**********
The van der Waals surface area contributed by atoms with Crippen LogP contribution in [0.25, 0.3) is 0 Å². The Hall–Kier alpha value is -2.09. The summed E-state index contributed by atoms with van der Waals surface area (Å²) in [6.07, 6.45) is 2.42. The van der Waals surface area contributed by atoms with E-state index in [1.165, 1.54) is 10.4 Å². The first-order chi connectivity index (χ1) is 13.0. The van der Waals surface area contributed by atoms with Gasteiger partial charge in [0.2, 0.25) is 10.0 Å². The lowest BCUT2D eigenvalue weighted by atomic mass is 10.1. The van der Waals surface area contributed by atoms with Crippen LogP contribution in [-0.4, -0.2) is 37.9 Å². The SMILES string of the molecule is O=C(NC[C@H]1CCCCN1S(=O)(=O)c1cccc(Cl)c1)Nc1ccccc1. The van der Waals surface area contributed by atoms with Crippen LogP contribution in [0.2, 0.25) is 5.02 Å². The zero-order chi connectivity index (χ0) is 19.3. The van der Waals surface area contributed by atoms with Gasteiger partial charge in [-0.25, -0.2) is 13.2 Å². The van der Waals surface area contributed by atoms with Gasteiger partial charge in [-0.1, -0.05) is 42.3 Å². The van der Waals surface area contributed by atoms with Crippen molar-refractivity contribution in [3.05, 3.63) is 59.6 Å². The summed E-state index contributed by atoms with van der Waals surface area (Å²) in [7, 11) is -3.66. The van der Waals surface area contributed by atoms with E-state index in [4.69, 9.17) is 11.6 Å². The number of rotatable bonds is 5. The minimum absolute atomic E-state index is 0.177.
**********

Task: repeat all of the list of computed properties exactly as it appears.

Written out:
The van der Waals surface area contributed by atoms with Crippen LogP contribution in [0.25, 0.3) is 0 Å². The Hall–Kier alpha value is -2.09. The summed E-state index contributed by atoms with van der Waals surface area (Å²) in [6.07, 6.45) is 2.42. The van der Waals surface area contributed by atoms with E-state index in [1.165, 1.54) is 10.4 Å². The first-order chi connectivity index (χ1) is 13.0. The van der Waals surface area contributed by atoms with Gasteiger partial charge in [0.2, 0.25) is 10.0 Å². The lowest BCUT2D eigenvalue weighted by atomic mass is 10.1. The van der Waals surface area contributed by atoms with Crippen LogP contribution in [-0.4, -0.2) is 37.9 Å². The SMILES string of the molecule is O=C(NC[C@H]1CCCCN1S(=O)(=O)c1cccc(Cl)c1)Nc1ccccc1. The van der Waals surface area contributed by atoms with Crippen LogP contribution in [0.2, 0.25) is 5.02 Å². The zero-order chi connectivity index (χ0) is 19.3. The van der Waals surface area contributed by atoms with Gasteiger partial charge in [-0.25, -0.2) is 13.2 Å². The van der Waals surface area contributed by atoms with Gasteiger partial charge in [-0.1, -0.05) is 42.3 Å². The van der Waals surface area contributed by atoms with Crippen molar-refractivity contribution in [3.05, 3.63) is 59.6 Å². The summed E-state index contributed by atoms with van der Waals surface area (Å²) in [7, 11) is -3.66. The van der Waals surface area contributed by atoms with E-state index in [4.69, 9.17) is 11.6 Å². The number of rotatable bonds is 5. The minimum absolute atomic E-state index is 0.177.